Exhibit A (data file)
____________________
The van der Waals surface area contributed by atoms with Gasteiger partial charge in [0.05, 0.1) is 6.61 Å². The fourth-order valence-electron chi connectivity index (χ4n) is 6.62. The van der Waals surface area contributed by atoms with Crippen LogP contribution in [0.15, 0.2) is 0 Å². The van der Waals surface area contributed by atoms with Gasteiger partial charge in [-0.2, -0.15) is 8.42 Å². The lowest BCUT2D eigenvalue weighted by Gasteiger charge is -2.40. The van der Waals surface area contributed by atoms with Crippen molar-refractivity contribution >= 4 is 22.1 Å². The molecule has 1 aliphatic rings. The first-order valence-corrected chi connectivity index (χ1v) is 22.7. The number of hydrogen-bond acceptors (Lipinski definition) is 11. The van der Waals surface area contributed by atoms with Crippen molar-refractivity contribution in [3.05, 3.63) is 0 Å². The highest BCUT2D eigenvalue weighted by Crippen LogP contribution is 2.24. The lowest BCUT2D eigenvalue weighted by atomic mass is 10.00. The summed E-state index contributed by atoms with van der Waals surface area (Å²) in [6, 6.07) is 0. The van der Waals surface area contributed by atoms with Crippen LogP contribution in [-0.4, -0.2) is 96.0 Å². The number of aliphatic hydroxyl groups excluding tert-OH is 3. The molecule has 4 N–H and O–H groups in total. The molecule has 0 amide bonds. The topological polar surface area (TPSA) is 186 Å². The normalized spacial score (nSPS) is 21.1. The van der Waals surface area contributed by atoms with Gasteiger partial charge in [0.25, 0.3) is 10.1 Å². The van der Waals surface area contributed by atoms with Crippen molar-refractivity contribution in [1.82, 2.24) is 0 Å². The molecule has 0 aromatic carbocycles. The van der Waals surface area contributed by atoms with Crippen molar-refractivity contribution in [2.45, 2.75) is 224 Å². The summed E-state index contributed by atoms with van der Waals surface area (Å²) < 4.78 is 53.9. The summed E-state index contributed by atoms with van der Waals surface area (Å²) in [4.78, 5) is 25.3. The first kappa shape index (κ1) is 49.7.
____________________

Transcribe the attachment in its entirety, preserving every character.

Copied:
The van der Waals surface area contributed by atoms with Gasteiger partial charge in [0.05, 0.1) is 6.61 Å². The fourth-order valence-electron chi connectivity index (χ4n) is 6.62. The van der Waals surface area contributed by atoms with Crippen LogP contribution in [0.15, 0.2) is 0 Å². The van der Waals surface area contributed by atoms with Gasteiger partial charge in [-0.2, -0.15) is 8.42 Å². The lowest BCUT2D eigenvalue weighted by Gasteiger charge is -2.40. The van der Waals surface area contributed by atoms with Crippen molar-refractivity contribution >= 4 is 22.1 Å². The molecule has 1 aliphatic rings. The first-order valence-corrected chi connectivity index (χ1v) is 22.7. The number of hydrogen-bond acceptors (Lipinski definition) is 11. The van der Waals surface area contributed by atoms with Crippen molar-refractivity contribution in [3.05, 3.63) is 0 Å². The highest BCUT2D eigenvalue weighted by Crippen LogP contribution is 2.24. The lowest BCUT2D eigenvalue weighted by atomic mass is 10.00. The summed E-state index contributed by atoms with van der Waals surface area (Å²) in [6, 6.07) is 0. The van der Waals surface area contributed by atoms with Crippen LogP contribution in [-0.4, -0.2) is 96.0 Å². The number of aliphatic hydroxyl groups excluding tert-OH is 3. The molecule has 4 N–H and O–H groups in total. The molecule has 0 amide bonds. The topological polar surface area (TPSA) is 186 Å². The normalized spacial score (nSPS) is 21.1. The van der Waals surface area contributed by atoms with Gasteiger partial charge in [0.25, 0.3) is 10.1 Å². The van der Waals surface area contributed by atoms with Crippen molar-refractivity contribution in [1.82, 2.24) is 0 Å². The molecule has 0 aromatic carbocycles. The van der Waals surface area contributed by atoms with Crippen molar-refractivity contribution in [2.45, 2.75) is 224 Å². The summed E-state index contributed by atoms with van der Waals surface area (Å²) < 4.78 is 53.9. The summed E-state index contributed by atoms with van der Waals surface area (Å²) in [4.78, 5) is 25.3. The first kappa shape index (κ1) is 49.7.